I am taking a break from creative writing to explore something that has often fascinated me: social cues and social understanding.
Okay, I admit that being raised a “southern belle,” and having certain life experiences has helped me with this exploration. But…I remember very well being that awkward, highly intelligent, somewhat introverted girl who didn’t realize that not everyone thought “that way” and who at times had a playground target on her back. I did all the wrong things at 11 when 3 girls decided not to like me, left notes in my desk, talked about me with whispers and giggles. Instead of shaking the dust from my feet and enjoying other friendships, I asked them all to a sleepover, and, well, I think we all know how that story ended. It wasn’t until I learned the “normal” way of dealing with those things that the target was removed. Then, in college, when the director of a traveling singing group informed us that we would be responsible for greeting and conversing with everyone who attended out concerts, I froze inside. Talking to random strangers of my own free will?? However, two weeks into the tour, I was saying friendly hellos, making small talk, and smiling comfortably with the best of them. There was something innate in me, whether it be from my parents’ rearing, my own choices of observation, or because I made a study of people the way I made a study of math and literature, that understood that success with other humans = knowing how to play the game. I don’t know how I knew this. And it wasn’t a matter of putting on a mask or becoming a persona. It was a matter of understanding that the parameters had been set long ago, and I could either choose to work within them or suffer the consequences of choosing NOT to work within them. It sounds simple, but it was a process. And now, when I see people who choose to ignore the same social cues and emotional intelligence markers over and over….I struggle over whether to be sympathetic or to shake my head and think, “How can you not see it?” Much like we feel for the person who is burned by the hot stove the first time. But after the 4th time they put their hand there knowing what that red glow means……not so much.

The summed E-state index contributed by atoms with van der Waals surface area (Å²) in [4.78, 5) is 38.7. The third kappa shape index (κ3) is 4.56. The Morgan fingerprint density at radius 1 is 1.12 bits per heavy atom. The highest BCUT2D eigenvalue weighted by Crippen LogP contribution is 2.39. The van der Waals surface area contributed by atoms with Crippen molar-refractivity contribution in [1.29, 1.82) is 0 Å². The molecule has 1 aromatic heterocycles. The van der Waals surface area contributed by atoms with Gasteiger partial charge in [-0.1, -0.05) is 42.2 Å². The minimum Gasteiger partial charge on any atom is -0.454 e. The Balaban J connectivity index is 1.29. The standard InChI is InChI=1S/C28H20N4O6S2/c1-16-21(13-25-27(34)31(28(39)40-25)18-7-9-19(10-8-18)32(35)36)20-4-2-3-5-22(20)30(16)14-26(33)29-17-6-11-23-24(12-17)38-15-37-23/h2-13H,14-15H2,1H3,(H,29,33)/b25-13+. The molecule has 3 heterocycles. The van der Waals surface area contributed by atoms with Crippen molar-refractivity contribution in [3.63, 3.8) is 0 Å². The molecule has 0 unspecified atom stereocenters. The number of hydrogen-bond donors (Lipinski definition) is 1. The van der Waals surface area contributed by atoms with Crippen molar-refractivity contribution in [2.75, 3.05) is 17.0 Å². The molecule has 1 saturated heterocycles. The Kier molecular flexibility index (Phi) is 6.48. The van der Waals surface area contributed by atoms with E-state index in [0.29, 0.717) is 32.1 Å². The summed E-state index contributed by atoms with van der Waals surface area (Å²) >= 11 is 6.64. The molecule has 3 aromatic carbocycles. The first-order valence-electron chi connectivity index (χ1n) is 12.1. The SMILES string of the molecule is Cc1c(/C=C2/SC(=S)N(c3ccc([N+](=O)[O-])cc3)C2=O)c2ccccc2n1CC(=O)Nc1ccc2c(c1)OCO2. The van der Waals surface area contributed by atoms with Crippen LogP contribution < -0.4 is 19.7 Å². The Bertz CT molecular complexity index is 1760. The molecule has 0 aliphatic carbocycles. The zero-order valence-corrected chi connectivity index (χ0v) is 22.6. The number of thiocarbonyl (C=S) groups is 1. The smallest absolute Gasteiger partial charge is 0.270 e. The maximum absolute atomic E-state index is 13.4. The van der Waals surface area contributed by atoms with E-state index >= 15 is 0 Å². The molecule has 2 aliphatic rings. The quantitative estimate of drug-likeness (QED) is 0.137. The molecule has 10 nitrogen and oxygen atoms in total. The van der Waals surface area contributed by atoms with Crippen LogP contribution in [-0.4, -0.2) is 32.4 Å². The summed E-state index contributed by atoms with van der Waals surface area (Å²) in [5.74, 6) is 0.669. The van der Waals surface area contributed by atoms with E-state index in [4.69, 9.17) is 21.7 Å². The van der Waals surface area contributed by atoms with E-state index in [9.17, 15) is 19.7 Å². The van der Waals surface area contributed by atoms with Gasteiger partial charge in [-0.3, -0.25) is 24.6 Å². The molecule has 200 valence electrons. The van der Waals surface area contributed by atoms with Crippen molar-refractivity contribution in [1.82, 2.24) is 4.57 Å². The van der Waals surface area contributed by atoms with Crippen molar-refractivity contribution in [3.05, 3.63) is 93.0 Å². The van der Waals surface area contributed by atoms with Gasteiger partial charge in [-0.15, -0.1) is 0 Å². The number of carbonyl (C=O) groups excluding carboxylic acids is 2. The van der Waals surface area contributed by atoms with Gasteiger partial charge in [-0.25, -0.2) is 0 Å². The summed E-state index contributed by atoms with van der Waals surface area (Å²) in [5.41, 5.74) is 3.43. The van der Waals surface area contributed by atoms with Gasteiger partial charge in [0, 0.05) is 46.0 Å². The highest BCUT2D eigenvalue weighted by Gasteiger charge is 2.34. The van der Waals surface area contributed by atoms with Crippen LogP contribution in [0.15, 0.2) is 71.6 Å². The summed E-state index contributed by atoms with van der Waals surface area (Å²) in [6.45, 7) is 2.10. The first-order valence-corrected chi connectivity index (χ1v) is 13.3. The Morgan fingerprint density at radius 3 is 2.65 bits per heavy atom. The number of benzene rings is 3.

The first thing I did was look for articles. Most articles that pop up when one types “social cues” into Google have to do with Autism and Aspergers. Now, I know that not everyone who embraces their playground target has these disorders, so it was tough to wade through the mass of information to try to find some nuggets for “regular” people (not that people with disorders are not regular, heck, I have a disorder, but I couldn’t think of a better word). The next deluge of articles, once I typed in “social cues in adults” were articles about adult ADHD. Still not applicable to everyone, but at least now we are getting somewhere. I found some helpful information.
Then it occurred to me, a lot of these things that seem “obvious” to me are actually more about social skills and those unwritten social rules that we either learn and embrace, learn and reject, or just don’t seem to learn. With those terms, I hit the jackpot.
So what prompted this exploration? Well, over the last several months I have encountered and observed people in a variety of situations who felt mistreated, were mistreated, reacted outside of the parameters to being or perceiving mistreatment, thereby guaranteeing more of the same. It is a vicious cycle. As a teacher of children I have seen it over and over. A child is just…well, different. And certain children tease them because of it. At this point in the game it is rather simple. Said children need to be taught to celebrate differences. however, then the child who is teased does not understand those social cues or how to turn the situation around into success, and their reaction seems to engender even MORE teasing, which causes even greater reaction, and the cycle continues. After a time, it is stressful to watch and a teacher is chagrined to know what to do. While bullies SHOULD be called into account, the child who keeps inviting through their complete disregard for social cues needs to be taught as well. We do a child no favors by just punishing the bully and never teaching the victim how to socially cope.
And so my exploration begins. I am not touting dishonesty, fakery, or training someone to be the homecoming queen. But the rules – unwritten or not – are there. And we can learn to be authentic within them and reduce anxiety and stress, or we can operate outside the general norms, in which case we should not question when the norms rub up against us in an unpleasant way.